|by Jason Steele|
Delta briefly offered a great promotion last year. They promised their SkyMiles program members a 150% bonus on top of most partner mileage earned or transfered from mid-November through the end of the year. Soon after they offered the promotion, they withdrew it, claiming (quite unbelievebly) that they actually never meant to offer it in the first place. After withdrawing the offer, they then promised their customers that they would abide by their offer for all those who registered for it before the offer was withdrawn.
Delta Makes Good
Thankfully, Delta has finally made good on the offer. I just noticed that as of February 14th (Valentines Day no less) Delta showed me and other frequent fliers the love and granted us the miles promised. What does that mean for me? My wife and I actually obtained several Delta Amexs for the bonus miles, and redeemed tens of thousands of Starwood Starpoints for SkyMiles. Three months ago, I had zero miles in my Delta account, and my wife didn’t even have one. Today, we have over 260,000 and 70,000 miles respectively. Wow, that sounds like a lot of miles.
Now For The Bad News
We had been hoping for 3 tickets to Israel next winter. As everyone knows, winter is not exactly the peak season for visiting there, and it is usually the time to find the best discounts and available frequent flier tickets. Not according to Delta. Delta now has a three tiered system. Reward tickets to the Middle east in the “low” tier are merely 80,000 miles for coach and 120,000 for Business. Fantastic! We are very flexible with our dates, and are booking way in advance, so this should work out fine. We should have almost enough for 3 business class tickets (360,000 SkyMiles), or at the very least, one business class ticket and two coach (280,000 Skymiles), right?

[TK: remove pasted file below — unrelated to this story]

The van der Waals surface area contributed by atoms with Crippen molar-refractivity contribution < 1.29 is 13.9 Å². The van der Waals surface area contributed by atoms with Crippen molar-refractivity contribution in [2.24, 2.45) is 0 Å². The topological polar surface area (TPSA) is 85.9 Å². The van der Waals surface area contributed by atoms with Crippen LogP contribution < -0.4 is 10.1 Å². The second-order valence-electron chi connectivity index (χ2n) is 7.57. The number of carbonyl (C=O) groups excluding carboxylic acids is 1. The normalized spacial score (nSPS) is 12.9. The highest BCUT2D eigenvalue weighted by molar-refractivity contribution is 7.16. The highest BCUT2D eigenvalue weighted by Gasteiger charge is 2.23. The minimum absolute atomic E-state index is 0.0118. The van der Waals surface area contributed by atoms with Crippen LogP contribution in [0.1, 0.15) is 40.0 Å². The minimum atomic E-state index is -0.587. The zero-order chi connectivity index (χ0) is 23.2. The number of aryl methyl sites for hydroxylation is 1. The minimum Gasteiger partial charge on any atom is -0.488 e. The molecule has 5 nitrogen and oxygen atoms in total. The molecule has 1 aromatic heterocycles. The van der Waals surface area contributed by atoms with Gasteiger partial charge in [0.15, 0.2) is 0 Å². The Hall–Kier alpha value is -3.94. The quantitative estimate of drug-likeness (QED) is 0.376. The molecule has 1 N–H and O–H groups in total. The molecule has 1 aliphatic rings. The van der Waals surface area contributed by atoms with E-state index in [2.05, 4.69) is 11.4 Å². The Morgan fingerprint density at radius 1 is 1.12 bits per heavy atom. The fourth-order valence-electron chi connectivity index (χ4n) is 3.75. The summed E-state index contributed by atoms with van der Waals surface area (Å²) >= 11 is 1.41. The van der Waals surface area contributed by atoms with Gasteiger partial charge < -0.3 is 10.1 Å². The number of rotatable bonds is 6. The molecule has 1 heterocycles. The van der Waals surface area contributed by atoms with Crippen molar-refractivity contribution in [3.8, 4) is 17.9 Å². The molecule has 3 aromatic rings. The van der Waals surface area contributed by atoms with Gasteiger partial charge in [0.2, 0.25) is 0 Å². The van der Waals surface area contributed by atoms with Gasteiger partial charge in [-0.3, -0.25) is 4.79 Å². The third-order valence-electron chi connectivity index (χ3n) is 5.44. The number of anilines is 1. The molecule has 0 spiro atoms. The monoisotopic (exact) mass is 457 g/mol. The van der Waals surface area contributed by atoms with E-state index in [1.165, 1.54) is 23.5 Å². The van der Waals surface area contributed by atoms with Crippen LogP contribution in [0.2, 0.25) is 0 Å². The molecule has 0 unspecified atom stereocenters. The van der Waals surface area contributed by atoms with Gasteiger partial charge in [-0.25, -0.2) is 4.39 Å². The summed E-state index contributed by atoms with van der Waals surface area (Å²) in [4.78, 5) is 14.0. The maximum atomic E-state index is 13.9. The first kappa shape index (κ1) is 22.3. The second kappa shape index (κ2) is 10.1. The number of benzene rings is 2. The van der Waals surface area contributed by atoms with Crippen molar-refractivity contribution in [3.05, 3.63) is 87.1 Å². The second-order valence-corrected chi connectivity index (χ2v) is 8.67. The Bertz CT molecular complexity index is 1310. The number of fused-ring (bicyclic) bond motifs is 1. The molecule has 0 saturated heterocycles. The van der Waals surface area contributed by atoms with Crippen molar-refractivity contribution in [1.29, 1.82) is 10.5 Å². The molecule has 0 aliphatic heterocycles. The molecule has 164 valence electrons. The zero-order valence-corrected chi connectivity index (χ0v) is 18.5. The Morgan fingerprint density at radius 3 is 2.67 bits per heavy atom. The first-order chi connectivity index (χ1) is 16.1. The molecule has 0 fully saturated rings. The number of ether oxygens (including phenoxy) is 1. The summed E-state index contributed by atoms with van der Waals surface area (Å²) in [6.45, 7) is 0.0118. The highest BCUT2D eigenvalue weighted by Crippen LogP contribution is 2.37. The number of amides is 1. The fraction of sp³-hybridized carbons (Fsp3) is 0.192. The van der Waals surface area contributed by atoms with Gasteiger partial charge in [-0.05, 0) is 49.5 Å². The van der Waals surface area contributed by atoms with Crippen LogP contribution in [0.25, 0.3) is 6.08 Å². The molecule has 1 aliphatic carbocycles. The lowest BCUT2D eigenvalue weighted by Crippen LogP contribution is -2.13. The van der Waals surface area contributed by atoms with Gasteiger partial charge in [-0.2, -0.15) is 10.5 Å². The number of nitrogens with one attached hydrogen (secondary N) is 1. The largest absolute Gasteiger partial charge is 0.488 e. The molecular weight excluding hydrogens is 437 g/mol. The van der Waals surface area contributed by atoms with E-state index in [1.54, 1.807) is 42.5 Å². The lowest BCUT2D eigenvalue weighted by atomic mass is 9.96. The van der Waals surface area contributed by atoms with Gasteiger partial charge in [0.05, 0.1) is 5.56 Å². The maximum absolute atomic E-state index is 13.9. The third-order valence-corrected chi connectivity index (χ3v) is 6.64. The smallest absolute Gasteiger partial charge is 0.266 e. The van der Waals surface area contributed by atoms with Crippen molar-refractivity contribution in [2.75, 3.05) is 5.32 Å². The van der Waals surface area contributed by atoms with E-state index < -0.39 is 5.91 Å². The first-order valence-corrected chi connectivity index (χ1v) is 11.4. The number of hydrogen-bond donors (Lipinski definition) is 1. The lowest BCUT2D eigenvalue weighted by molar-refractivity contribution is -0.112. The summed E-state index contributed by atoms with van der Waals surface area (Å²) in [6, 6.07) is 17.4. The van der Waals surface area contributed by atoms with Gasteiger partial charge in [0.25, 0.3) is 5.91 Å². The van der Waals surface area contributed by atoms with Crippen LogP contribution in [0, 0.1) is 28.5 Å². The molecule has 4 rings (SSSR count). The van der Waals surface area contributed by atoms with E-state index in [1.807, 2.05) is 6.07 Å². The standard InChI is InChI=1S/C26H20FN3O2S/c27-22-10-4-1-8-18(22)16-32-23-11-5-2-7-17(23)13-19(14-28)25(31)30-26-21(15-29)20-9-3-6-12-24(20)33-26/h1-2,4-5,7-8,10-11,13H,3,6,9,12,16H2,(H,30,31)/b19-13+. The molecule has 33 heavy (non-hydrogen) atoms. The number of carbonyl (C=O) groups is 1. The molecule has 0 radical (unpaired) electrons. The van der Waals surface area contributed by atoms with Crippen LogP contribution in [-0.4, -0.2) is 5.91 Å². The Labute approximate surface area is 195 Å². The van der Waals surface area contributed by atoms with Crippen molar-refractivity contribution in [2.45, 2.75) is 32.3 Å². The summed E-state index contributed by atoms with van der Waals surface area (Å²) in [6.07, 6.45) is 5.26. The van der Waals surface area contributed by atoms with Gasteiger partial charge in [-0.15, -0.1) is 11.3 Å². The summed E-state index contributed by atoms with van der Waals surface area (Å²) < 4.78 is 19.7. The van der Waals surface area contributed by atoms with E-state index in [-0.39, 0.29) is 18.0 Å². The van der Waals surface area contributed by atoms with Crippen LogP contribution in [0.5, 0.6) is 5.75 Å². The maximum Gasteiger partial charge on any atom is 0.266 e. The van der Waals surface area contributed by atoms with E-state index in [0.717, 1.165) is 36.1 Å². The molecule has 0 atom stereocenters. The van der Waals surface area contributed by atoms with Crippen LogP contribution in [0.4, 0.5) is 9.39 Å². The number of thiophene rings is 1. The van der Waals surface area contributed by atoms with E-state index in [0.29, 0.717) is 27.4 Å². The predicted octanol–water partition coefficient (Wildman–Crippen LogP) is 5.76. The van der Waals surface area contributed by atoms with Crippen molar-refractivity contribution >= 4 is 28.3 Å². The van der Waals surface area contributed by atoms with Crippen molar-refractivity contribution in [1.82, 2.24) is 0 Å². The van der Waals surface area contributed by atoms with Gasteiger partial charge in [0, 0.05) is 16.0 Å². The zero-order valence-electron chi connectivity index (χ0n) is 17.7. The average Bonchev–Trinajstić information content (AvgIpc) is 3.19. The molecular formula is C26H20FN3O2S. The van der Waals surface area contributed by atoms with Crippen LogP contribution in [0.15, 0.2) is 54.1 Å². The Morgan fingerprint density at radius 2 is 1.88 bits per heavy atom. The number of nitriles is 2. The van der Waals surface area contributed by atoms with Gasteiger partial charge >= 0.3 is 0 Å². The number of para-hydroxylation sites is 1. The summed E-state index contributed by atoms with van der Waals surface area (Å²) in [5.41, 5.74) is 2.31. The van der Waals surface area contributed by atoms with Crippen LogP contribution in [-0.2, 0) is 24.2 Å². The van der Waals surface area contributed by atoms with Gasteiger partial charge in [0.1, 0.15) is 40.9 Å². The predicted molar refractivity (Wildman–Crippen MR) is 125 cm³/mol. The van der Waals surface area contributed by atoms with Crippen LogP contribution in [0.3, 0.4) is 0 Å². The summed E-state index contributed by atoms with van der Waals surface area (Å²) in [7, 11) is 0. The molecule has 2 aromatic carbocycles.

SkyMiles! Now Worthless!
Guess what? It turns out that the “low’ tier doesn’t exist in any real, practical sense. That is to say there are no “low” awards to Israel available to be booked in either coach or business class, on any flights next December or January. Their “mid” tier shows plenty of availability however. How much is the “mid” tier? You are looking at 190,000 for coach and 230,000 miles for business. At those prices, SkyMiles are worth less than a penny in coach, as Delta has regular fares on that route at $1,300 for coach. In fact, I am better off doing the “pay with miles” option, as SkyMiles have a fixed one cent per mile value off of a coach ticket. So Delta Miles are now worth 1 cent per mile for coach tickets, and only 1.7 cents per mile in business class. This is the worst value in the industry that I am aware of.
How Did The Big Promo Work For Me?
I got all of my SkyMiles from three sources; Amex sign up bonuses, StarPoint transfers, and a few, small miscelaneous promotions. For the Amex signup bonuses, the value proposition is clear. We paid no annual fees and received 50,000 SkyMiles. Of them, 30,000 were normal miles, and 20,000 were base miles. The 30,000 miles were multiplied by 2.5 to account for our 150% bonus. Therefore, we received 95,000 Delta SkyMiles for our credit card applications, worth about $950.
From our Starpoints, we transferred several blocks of 20,000 Starpoints for 25,000 SkyMiles. Multiplied by 2.5, that gave us 62,500 SkyMiles per 20,000 Starpoints, or 3.125 to one. Even with this promotion, this is merely a decent, but not exceptional use of my Starpoints. When used for coach, this translates directly into 3.125 cents per dollar spent on my Starwood Amex. I can occasionally get 4 cents per mile in value from a hotel redemtion, but three is not bad. When used in business class, I am getting something closer to 5 cents per mile. In short, I will be averaging an acceptable returns of 4 cents per dollar spent on my Starwood Amex, but certainly nothing as grand as one might hope if I were to find the non-existent “low” tier rewards on Delta.
Frankly, it isn’t all that bad for me. I wouldn’t really need to use my Starpoints for a week or two at a luxury hotel, as I just don’t have the time. It is just unfortunate to realize that hundreds of thousands of Delta SkyMiles really isn’t worth that much anymore. Certainly a Delta Skymiles card is hardly worth the effort, now that you know that your reward will never be worth more than one or two cents per dolllar spent.
You have been warned.